The following Tuesday I was standing in a bike shop holding my bike while the repair man tried to fix the back brake. My mobile rang. "Adrian, it's Gary Megson here from West Brom. I just rang to thank you for the video. I watched the bit you suggested then wound back to the beginning and watched all of it. It was brilliant. I used the stuff from the team-talk before the game on Sunday." There was a crash behind me as the bike fell to the floor with an angry repair man's fingers trapped in the back brake.

I told Gary that he'd given us all one of the happiest days of our life. And he told me how completely fed up he was with the way the club was being run and he'd soon be on his way.

This was Gary all over: a genius for getting us promoted; a star for ringing me and yet full to the brim with anger and resentment - much of it justified, I'm sure - about the bigger picture. I paid the repair man double and cycled home elated and deflated all at once. As it turned out it was not Gary but the chairman who was soon on his way. He resigned a month later.

We met from time to time during our last Premiership odyssey then, earlier this year, I made a programme about him, So What Do You Do All Day?, in which I followed him about all day from when he left his home in Sheffield at 6am to 8pm when he returned.

It was February, our form had been poor over the previous few weeks, and an away trip to our bitter foes Sheffield United was two days away. Gary was brilliant company - honest, funny, intelligent and, as usual, absolutely totally peed-off with everything. Needless to say, that Saturday we won 2-1 and a couple of months later we were promoted with three games to spare.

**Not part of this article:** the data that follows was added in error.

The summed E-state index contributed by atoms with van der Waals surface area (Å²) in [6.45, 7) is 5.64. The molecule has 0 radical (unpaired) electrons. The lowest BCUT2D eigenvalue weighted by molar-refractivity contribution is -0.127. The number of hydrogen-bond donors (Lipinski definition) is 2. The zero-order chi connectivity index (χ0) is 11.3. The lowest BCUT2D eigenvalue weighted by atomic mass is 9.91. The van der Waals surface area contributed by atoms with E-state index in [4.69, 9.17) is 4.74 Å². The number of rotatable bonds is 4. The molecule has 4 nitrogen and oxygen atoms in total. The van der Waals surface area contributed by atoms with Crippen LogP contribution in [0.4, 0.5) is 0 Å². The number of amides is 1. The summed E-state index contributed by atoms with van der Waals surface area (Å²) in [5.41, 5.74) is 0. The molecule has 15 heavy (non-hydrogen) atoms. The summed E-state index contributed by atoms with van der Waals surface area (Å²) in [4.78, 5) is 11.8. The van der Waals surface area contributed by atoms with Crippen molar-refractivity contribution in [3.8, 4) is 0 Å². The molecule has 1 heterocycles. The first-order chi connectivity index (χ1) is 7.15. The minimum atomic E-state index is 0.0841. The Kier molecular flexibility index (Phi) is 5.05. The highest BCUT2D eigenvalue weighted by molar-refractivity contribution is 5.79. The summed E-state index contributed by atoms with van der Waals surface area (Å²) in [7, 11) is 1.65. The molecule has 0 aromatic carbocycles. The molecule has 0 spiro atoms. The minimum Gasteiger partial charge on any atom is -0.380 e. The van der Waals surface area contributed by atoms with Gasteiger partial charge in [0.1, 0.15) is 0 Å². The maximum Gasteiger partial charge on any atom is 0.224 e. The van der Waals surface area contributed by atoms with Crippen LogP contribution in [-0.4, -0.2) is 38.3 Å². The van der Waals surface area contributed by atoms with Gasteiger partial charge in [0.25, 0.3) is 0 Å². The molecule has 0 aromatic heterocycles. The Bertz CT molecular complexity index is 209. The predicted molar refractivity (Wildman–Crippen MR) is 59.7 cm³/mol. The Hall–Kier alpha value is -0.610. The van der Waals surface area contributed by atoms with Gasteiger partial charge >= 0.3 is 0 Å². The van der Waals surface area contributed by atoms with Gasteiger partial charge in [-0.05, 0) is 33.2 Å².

So how did he do it? The most important thing to understand about Gary is that the characterisation of him as a sergeant-major of a manager turning sows' ears into silk purses on a shoe-string budget is not without foundation, but it's so over-simplified it's essentially plain wrong: he's more sophisticated than his touchline demeanour suggests and he had a more generous budget than the club is usually given credit for.

To succeed he seemed to use his anger to motivate himself and the players. And like 100 per cent of managers, his style suited some players more than others. The thoroughly uncomplicated Geoff Horsfield summed it up: "It's different preferences for different players, but me I need a bit of a kick up the bum and for someone to tell me where I'm going wrong."

The easy conclusion to reach now is that the kicks up the bum stop working when you start working with better quality players. I hope he gets a chance to disprove that one day. But the tragedy for him is that now, after twice winning promotion to the Premiership, he remains unproven as a top-flight manager. I can't see him getting another Premiership job, so essentially he's back to where he was four years ago: on the look-out for another good second-tier job. I envy whichever club he goes to: they'll enjoy the ride.